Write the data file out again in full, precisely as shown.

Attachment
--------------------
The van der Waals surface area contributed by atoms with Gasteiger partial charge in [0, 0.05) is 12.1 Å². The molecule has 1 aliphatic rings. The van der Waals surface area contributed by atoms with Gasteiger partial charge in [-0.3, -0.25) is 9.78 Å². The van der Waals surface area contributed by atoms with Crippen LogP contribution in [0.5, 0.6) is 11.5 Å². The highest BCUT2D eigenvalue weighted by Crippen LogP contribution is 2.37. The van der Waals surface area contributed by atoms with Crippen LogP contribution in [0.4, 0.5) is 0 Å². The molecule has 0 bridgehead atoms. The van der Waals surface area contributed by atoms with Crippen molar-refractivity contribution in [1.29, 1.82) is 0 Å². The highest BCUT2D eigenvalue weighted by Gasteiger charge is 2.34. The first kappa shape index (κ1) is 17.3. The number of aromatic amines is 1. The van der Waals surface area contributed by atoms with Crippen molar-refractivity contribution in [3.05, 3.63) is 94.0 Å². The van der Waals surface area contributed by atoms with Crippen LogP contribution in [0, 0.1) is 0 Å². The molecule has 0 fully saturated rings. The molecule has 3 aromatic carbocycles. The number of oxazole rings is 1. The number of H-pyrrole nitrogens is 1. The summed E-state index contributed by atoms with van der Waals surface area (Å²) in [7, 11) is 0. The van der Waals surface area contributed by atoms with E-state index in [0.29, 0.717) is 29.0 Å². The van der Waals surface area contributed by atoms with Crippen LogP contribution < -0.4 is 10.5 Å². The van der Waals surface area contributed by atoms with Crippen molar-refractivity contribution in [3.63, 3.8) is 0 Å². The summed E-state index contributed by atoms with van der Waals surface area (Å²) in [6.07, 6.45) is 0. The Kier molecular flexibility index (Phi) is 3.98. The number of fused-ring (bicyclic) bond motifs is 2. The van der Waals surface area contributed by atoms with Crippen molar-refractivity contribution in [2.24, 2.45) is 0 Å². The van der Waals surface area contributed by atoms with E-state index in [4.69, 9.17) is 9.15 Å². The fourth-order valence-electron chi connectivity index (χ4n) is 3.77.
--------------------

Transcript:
The van der Waals surface area contributed by atoms with Gasteiger partial charge in [0, 0.05) is 12.1 Å². The molecule has 1 aliphatic rings. The van der Waals surface area contributed by atoms with Gasteiger partial charge in [-0.3, -0.25) is 9.78 Å². The van der Waals surface area contributed by atoms with Crippen LogP contribution in [0.5, 0.6) is 11.5 Å². The highest BCUT2D eigenvalue weighted by Crippen LogP contribution is 2.37. The van der Waals surface area contributed by atoms with Crippen LogP contribution in [0.4, 0.5) is 0 Å². The molecule has 0 bridgehead atoms. The van der Waals surface area contributed by atoms with Crippen molar-refractivity contribution in [1.29, 1.82) is 0 Å². The highest BCUT2D eigenvalue weighted by Gasteiger charge is 2.34. The first kappa shape index (κ1) is 17.3. The number of aromatic amines is 1. The van der Waals surface area contributed by atoms with Crippen molar-refractivity contribution in [3.05, 3.63) is 94.0 Å². The van der Waals surface area contributed by atoms with Crippen LogP contribution in [0, 0.1) is 0 Å². The molecule has 0 fully saturated rings. The molecule has 3 aromatic carbocycles. The number of oxazole rings is 1. The number of H-pyrrole nitrogens is 1. The summed E-state index contributed by atoms with van der Waals surface area (Å²) in [7, 11) is 0. The van der Waals surface area contributed by atoms with E-state index in [0.29, 0.717) is 29.0 Å². The van der Waals surface area contributed by atoms with Crippen LogP contribution < -0.4 is 10.5 Å². The van der Waals surface area contributed by atoms with Crippen molar-refractivity contribution in [3.63, 3.8) is 0 Å². The summed E-state index contributed by atoms with van der Waals surface area (Å²) in [6.07, 6.45) is 0. The Kier molecular flexibility index (Phi) is 3.98. The number of fused-ring (bicyclic) bond motifs is 2. The van der Waals surface area contributed by atoms with Crippen molar-refractivity contribution in [2.24, 2.45) is 0 Å². The van der Waals surface area contributed by atoms with E-state index in [4.69, 9.17) is 9.15 Å². The fourth-order valence-electron chi connectivity index (χ4n) is 3.77.